Museo etnografico (Ethnographic museum)
The Ethnographic Museum of Morigerati (Museum of the peasant culture) exhibits objects and documents collected in the Bussento Valley since the 1960s by Clorinda and Modestina Florenzano, heirs of the baronial Palace (where still lives Mrs. Clorinda), who realized the importance of memories in a period of epochal change for these lands. Thanks to them, thousands of objects –which everybody wanted to get rid of, in the name of modernity – have been saved and preserved. Today the Museum is managed by anthropologist Luciano Blasco.
With approximately 3,000 objects, hundreds of photographs, sound recordings, short films about craft activities and local festivals, the Ethnographic Museum of Morigerati leads you to a journey into Cilento’s history.
Art of candles making
Of great interest are tools and moulds used in the production of votive candles, made in the shape of anatomical parts, which were taken to sanctuaries. This section is the showpiece of the Museum, since rarely documented in other Italian Collections. To create the ex voto were used two or more plaster moulds. The objects obtained were decorated with coloured wax applications.
In the room dedicated to agriculture are exhibit tools and manufactured objects related to cultivation, preservation, transportation and consumption of local crops: cereals, olives, vines, figs and vegetables. The simplicity of the tools testifies to the subsistence farming and the non-extensive exploitation of the land. Animals (poultry, sheep and goats) were bred and exchanged for the purchase of other products.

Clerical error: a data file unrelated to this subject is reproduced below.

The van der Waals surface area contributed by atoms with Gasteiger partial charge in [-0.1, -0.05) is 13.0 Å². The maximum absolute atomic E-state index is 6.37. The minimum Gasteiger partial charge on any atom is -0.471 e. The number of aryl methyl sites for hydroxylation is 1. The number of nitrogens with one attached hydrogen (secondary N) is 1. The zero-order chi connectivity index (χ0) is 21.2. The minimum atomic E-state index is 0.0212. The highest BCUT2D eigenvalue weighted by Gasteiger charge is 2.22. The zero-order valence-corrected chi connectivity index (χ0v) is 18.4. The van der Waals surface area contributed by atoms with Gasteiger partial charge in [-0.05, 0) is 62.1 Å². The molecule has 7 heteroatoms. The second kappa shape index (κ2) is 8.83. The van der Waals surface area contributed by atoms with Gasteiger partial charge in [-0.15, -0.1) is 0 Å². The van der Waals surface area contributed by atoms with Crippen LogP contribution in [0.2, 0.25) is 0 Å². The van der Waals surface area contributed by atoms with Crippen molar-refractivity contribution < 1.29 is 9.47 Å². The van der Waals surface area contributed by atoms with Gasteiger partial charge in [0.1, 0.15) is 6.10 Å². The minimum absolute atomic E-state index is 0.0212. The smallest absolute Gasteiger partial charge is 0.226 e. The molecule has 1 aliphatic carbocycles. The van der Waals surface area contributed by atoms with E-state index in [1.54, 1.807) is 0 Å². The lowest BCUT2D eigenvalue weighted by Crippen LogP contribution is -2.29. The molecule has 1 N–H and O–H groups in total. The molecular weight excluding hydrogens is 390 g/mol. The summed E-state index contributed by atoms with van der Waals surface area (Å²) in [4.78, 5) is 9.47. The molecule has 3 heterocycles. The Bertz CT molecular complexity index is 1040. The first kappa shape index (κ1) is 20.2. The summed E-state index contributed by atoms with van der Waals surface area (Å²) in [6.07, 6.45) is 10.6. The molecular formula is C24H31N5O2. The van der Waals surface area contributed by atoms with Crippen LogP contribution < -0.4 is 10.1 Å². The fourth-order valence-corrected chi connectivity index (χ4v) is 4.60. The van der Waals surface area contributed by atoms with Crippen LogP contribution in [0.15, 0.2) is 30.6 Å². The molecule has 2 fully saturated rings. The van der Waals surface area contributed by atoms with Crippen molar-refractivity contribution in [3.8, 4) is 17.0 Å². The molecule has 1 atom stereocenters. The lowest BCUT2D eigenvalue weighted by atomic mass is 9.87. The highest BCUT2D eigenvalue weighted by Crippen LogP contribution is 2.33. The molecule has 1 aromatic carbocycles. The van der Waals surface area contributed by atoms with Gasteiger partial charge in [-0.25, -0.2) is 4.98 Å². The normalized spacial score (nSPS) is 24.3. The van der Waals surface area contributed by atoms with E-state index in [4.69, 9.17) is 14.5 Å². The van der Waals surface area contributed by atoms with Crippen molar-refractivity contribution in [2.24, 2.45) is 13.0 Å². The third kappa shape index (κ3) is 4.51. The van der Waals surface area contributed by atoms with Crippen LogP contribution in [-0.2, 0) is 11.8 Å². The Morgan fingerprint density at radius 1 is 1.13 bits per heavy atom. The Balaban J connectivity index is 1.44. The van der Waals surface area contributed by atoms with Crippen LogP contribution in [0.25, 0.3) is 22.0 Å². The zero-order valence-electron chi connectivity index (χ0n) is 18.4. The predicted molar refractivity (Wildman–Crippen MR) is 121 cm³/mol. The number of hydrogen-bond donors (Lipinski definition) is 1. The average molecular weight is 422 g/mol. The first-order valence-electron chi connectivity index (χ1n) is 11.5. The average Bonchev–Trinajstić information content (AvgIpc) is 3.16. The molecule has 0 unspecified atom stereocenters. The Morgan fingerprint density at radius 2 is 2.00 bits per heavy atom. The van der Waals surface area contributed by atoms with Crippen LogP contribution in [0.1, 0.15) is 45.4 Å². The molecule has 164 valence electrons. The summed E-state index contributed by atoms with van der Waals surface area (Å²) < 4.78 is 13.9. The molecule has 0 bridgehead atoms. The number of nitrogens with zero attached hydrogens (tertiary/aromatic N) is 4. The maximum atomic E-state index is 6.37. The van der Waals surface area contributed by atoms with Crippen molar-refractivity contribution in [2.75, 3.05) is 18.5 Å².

The work of craftsmen. In Morigerati there were all the craftsmen, maybe due to its isolated location, who were able to make utensils and manufactured objects used in everyday life.
Of the smith’s workshop are exposed the forge and various pliers whereas you can admire the carpenter’s planes, frame saws, and even an original self-produced machine tool: a vertical band saw, built with parts of industrial machine tool and parts assembled with local woods.
You can also admire a collection of local textile production (linen, hemp and broom fibre) and tools to spin and weave. The manufacture was long and laborious: first the maceration of plants, then the mangle used to remove the woody pieces. The resulting fibres, still coarse (called “tramicella or tramicedda”) were used to make bags. Using the thistle the fibre became softer (called “stoppa” and “curina”) and softer until it was wound into a skein. The final working was made using the spinning wheel. Until the 1950s in this area was produced also silk, used for clothes and accessories.
from Tuesday to Friday : 9,00 – 13,30
Saturday : 9,00 – 13,30 ore 15,00 – 19,00
Summer: every day in the afternoon
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